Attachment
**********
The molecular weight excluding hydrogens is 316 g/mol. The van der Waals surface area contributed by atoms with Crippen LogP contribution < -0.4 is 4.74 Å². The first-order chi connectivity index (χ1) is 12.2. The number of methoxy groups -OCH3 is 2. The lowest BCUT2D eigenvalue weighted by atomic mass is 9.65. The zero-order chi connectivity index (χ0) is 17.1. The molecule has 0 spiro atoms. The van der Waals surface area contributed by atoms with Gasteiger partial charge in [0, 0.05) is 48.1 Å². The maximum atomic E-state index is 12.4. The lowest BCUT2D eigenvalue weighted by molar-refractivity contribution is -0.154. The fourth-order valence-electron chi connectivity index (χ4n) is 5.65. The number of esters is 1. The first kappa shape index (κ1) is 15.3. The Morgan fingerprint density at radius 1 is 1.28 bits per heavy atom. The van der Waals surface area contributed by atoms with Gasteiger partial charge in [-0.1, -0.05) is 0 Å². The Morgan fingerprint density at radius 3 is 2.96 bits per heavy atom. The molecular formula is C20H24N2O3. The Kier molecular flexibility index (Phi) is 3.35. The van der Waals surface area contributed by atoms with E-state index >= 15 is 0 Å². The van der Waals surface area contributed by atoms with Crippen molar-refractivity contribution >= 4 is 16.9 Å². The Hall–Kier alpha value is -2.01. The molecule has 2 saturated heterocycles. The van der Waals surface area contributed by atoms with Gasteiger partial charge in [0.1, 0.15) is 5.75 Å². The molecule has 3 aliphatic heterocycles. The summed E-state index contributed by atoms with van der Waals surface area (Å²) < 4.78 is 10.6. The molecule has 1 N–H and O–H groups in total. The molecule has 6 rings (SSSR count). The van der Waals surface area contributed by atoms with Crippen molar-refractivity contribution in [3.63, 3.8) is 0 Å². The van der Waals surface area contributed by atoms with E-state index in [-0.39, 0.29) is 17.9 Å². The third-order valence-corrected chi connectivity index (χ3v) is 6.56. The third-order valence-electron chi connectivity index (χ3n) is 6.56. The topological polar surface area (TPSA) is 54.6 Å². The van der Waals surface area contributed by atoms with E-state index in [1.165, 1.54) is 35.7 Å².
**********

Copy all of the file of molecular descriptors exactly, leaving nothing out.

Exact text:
The molecular weight excluding hydrogens is 316 g/mol. The van der Waals surface area contributed by atoms with Crippen LogP contribution < -0.4 is 4.74 Å². The first-order chi connectivity index (χ1) is 12.2. The number of methoxy groups -OCH3 is 2. The lowest BCUT2D eigenvalue weighted by atomic mass is 9.65. The zero-order chi connectivity index (χ0) is 17.1. The molecule has 0 spiro atoms. The van der Waals surface area contributed by atoms with Gasteiger partial charge in [0, 0.05) is 48.1 Å². The maximum atomic E-state index is 12.4. The lowest BCUT2D eigenvalue weighted by molar-refractivity contribution is -0.154. The fourth-order valence-electron chi connectivity index (χ4n) is 5.65. The number of esters is 1. The first kappa shape index (κ1) is 15.3. The Morgan fingerprint density at radius 1 is 1.28 bits per heavy atom. The van der Waals surface area contributed by atoms with Gasteiger partial charge in [-0.1, -0.05) is 0 Å². The Morgan fingerprint density at radius 3 is 2.96 bits per heavy atom. The molecular formula is C20H24N2O3. The Kier molecular flexibility index (Phi) is 3.35. The van der Waals surface area contributed by atoms with E-state index >= 15 is 0 Å². The van der Waals surface area contributed by atoms with Crippen molar-refractivity contribution >= 4 is 16.9 Å². The Hall–Kier alpha value is -2.01. The molecule has 2 saturated heterocycles. The van der Waals surface area contributed by atoms with Gasteiger partial charge in [0.1, 0.15) is 5.75 Å². The molecule has 3 aliphatic heterocycles. The summed E-state index contributed by atoms with van der Waals surface area (Å²) < 4.78 is 10.6. The molecule has 1 N–H and O–H groups in total. The molecule has 6 rings (SSSR count). The van der Waals surface area contributed by atoms with Crippen molar-refractivity contribution in [3.63, 3.8) is 0 Å². The van der Waals surface area contributed by atoms with E-state index in [-0.39, 0.29) is 17.9 Å². The third-order valence-corrected chi connectivity index (χ3v) is 6.56. The third-order valence-electron chi connectivity index (χ3n) is 6.56. The topological polar surface area (TPSA) is 54.6 Å². The van der Waals surface area contributed by atoms with E-state index in [1.165, 1.54) is 35.7 Å².